A major part of the argument is likely to revolve around the role of the minister. Not only is he or she allowed to give people authority to classify information, but all around the bill are references to the minister as the final authority on whether information should stay classified. This is a tricky argument. Someone has to have the final say about when a secret is a secret. The government’s lawyers will argue that that person must be in office through the will of the people, i.e. a representative who was elected. Under our system, that makes the person a member of the ANC, who has then been appointed by Jacob Zuma. The counter will probably be: that that may be so, but you still should not have so much power vested in one individual; that it is inimical to our Constitution not to have a full separation of powers here. This could be the fun part of the legal argument for those who have a more academic, rather than vested interest in the bill.

The bill’s critics will also point, perhaps with some success, to how information can remain classified if it will “clearly and demonstrably impair the ability of government to protect officials or persons for whom protection services, in the interest of national security, are authorised”. As the number of people who seem to receive VIP protection treatment is growing, it should be relatively easy to construct an argument along the lines of: “Julius Malema received VIP protection at one stage, is his house in Sandton now a secret?” What if a crime happened at the home of a person under protection, would you not be able to say who the person was?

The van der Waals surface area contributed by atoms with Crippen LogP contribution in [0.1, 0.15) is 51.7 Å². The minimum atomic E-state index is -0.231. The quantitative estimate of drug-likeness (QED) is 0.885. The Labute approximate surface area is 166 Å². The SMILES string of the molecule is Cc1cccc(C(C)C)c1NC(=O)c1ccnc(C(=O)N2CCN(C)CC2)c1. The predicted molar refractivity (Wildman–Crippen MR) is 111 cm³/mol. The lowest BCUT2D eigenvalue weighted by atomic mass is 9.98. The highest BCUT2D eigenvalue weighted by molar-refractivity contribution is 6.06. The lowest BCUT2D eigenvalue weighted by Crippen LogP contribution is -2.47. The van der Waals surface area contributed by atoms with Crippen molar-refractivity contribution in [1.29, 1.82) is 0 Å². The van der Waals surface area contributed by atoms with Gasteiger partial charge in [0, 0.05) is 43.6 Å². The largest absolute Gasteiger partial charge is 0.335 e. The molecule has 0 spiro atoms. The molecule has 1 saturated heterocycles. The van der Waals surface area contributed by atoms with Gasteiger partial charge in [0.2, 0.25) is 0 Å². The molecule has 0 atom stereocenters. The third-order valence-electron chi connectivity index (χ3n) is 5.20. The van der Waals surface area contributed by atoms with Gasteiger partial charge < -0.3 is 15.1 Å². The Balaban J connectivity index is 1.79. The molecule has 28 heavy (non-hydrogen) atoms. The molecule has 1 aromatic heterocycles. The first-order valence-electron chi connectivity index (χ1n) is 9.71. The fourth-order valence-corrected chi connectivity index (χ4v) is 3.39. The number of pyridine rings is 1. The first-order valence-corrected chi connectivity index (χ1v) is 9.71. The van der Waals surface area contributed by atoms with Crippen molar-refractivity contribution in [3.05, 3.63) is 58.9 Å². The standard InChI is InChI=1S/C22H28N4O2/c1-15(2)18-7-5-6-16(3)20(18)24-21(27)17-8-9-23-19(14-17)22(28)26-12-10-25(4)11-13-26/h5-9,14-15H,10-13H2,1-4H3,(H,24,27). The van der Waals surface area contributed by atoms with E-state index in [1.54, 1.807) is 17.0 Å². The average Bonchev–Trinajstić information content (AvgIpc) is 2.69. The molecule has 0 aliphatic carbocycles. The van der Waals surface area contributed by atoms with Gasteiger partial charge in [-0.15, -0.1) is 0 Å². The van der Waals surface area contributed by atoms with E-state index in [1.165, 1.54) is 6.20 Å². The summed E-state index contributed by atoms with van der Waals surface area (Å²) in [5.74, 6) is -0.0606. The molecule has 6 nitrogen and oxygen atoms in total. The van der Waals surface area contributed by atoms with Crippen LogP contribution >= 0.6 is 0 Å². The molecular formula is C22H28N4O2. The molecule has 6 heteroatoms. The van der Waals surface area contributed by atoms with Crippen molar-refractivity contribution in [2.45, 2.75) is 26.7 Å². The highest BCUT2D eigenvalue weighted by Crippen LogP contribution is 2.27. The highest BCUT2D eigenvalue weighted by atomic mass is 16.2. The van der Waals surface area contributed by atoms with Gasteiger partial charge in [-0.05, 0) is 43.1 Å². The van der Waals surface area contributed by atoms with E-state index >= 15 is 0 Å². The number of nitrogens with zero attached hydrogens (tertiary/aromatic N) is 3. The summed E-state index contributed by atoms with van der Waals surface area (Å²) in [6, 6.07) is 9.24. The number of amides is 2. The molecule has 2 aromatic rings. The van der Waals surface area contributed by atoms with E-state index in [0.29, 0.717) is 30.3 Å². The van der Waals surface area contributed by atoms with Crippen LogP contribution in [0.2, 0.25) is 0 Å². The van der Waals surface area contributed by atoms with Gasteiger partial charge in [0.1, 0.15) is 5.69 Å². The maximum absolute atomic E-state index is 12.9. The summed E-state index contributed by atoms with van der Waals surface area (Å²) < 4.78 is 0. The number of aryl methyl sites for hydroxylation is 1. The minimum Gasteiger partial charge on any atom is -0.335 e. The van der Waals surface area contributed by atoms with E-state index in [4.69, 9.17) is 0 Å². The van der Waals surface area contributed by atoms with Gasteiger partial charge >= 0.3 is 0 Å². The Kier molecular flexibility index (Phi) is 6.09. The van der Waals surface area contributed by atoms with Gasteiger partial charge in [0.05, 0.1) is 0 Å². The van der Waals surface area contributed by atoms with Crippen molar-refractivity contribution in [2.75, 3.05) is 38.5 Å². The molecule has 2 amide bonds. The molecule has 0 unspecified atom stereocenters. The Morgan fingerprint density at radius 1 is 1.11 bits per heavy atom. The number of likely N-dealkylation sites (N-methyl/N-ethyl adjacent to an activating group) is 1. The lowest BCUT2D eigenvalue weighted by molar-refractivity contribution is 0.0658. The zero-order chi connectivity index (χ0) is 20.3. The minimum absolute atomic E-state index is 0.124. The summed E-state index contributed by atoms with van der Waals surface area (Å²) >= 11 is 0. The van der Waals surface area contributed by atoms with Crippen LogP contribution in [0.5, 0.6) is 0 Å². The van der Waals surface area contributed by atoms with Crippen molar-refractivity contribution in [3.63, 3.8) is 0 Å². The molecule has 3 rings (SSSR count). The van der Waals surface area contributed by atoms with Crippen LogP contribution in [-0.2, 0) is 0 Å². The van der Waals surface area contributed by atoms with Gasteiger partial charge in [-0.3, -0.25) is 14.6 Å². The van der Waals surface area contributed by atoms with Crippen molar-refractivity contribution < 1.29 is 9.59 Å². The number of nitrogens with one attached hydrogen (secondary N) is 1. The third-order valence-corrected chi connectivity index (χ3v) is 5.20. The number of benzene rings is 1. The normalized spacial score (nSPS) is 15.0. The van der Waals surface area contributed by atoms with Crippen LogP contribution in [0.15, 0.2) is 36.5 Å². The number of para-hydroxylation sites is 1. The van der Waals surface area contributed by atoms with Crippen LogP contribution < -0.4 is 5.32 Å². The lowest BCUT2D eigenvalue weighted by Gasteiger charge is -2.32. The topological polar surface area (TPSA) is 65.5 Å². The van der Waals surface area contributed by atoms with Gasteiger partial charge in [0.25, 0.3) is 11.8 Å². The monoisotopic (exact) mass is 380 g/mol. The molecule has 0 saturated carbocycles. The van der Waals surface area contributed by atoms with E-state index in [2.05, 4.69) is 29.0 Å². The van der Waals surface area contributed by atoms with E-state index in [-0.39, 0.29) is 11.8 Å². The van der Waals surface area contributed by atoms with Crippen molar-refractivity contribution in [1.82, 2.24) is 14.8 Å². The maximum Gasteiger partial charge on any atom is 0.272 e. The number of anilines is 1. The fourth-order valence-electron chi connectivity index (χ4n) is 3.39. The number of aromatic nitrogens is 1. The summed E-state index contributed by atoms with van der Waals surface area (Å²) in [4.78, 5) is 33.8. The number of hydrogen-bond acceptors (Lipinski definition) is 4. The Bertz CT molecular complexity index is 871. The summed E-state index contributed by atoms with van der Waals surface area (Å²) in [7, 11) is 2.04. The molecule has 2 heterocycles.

A part of this section could also be used to hide foreign leaders on their trips here, as information could remain classified if it would “seriously and demonstrably impair relations between South Africa and a foreign government, or seriously and demonstrably undermine ongoing diplomatic activities of the Republic”.

That, the argument would go, would be the end of reporting on any Zimbabwean politician’s naughtiness in any top Joburg hotel.